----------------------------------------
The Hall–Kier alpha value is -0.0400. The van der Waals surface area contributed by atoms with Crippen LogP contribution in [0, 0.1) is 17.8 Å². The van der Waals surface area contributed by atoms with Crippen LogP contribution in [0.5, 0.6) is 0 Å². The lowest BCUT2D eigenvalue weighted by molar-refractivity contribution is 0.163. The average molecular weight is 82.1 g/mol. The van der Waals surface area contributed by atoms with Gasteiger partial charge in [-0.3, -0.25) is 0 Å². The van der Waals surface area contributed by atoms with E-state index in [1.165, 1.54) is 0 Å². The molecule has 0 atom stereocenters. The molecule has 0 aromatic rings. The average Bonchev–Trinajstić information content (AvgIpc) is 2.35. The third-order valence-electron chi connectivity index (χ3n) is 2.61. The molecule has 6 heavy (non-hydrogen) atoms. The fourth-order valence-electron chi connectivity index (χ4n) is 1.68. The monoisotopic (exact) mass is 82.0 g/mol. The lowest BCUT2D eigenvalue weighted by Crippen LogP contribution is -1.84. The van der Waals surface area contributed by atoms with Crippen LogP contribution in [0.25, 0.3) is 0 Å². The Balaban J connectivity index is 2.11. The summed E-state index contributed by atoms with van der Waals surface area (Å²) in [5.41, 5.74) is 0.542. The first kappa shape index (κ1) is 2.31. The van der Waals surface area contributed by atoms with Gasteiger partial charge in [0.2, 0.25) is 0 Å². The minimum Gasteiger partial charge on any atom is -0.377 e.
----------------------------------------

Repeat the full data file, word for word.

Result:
The Hall–Kier alpha value is -0.0400. The van der Waals surface area contributed by atoms with Crippen LogP contribution in [0, 0.1) is 17.8 Å². The van der Waals surface area contributed by atoms with Crippen LogP contribution in [0.5, 0.6) is 0 Å². The lowest BCUT2D eigenvalue weighted by molar-refractivity contribution is 0.163. The average molecular weight is 82.1 g/mol. The van der Waals surface area contributed by atoms with Gasteiger partial charge in [-0.3, -0.25) is 0 Å². The van der Waals surface area contributed by atoms with E-state index in [1.165, 1.54) is 0 Å². The molecule has 0 atom stereocenters. The molecule has 0 aromatic rings. The average Bonchev–Trinajstić information content (AvgIpc) is 2.35. The third-order valence-electron chi connectivity index (χ3n) is 2.61. The molecule has 6 heavy (non-hydrogen) atoms. The fourth-order valence-electron chi connectivity index (χ4n) is 1.68. The monoisotopic (exact) mass is 82.0 g/mol. The lowest BCUT2D eigenvalue weighted by Crippen LogP contribution is -1.84. The van der Waals surface area contributed by atoms with Crippen LogP contribution in [0.25, 0.3) is 0 Å². The Balaban J connectivity index is 2.11. The summed E-state index contributed by atoms with van der Waals surface area (Å²) in [5.41, 5.74) is 0.542. The first kappa shape index (κ1) is 2.31. The van der Waals surface area contributed by atoms with Gasteiger partial charge in [0.2, 0.25) is 0 Å². The minimum Gasteiger partial charge on any atom is -0.377 e.